Eat only soft foods, such as yogurt or applesauce, for the first 24 hours. Start eating semisoft foods when you can tolerate them. Avoid hard, chewy, hot or spicy foods that might get stuck in the socket or irritate the wound.
Cleaning Your Mouth
Don't brush your teeth, rinse your mouth, spit or use mouthwash during the first 24 hours after surgery. Typically, you'll be told to resume brushing your teeth after the first 24 hours. Be particularly gentle near the surgical wound when brushing and gently rinse your mouth with warm salt water every two hours and after meals for a week.
If you smoke, don't do so for at least 72 hours after surgery — and wait longer than that if possible. If you chew tobacco, don't use it for at least a week. Using tobacco products after oral surgery can delay healing and increase the risk of complications.
You may have stitches that dissolve within a few weeks or no stitches at all. If your stitches need to be removed, schedule an appointment to have them taken out.
When to Call Your Indianapolis Surgeon
Call your Indianapolis oral surgeon if you experience any of the following signs or symptoms, which could indicate an infection, nerve damage or other serious complication:
- Difficulty swallowing or breathing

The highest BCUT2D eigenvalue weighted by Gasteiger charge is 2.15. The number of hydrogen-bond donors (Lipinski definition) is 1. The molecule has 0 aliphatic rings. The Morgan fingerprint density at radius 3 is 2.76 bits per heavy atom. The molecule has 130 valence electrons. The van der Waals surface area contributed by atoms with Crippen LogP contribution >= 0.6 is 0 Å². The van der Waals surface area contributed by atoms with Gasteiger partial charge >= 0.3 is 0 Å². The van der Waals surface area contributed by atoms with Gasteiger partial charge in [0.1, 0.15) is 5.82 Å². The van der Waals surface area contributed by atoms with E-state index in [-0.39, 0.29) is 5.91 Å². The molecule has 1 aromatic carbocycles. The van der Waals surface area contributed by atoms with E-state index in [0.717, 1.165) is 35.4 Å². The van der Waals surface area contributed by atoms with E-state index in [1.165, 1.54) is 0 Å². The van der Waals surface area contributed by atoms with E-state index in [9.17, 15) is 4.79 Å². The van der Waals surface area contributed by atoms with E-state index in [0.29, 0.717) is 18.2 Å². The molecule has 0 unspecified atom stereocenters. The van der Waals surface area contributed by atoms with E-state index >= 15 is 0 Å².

- Excessive bleeding
- Severe pain not relieved by prescribed pain medications
- Swelling that worsens after two or three days
- A bad taste in your mouth not removed with saltwater rinsing
- Pus in or oozing from the socket
- Persistent numbness or loss of feeling
- Blood or pus in nasal discharge
Are There Any Problems?
As with any medical procedure, there can be complications or an unanticipated result. Some complications that patients undergoing Wisdom Tooth Extraction may experience include: Damage to the sensory nerve that supplies sensation to the lips and tongue, sinus communication, infections and dry sockets.
After the procedure, our assistants will review your post-operative instructions with your escort. We ask that you follow these instructions closely, as they will make you most comfortable following your procedure. If you were sedated, you will be comfortable and drowsy when you leave the office. Most patients prefer to go home and rest with no other physical or scholastic activities planned for a few days. With any medical procedure, there can be unexpected results. These can include delayed healing, infection and post-operative numbness or tingling in your lip, chin, or tongue. The oral surgeon will review relevant post-operative events with you and answer any questions during your office visit.
Damage to Sensory Nerve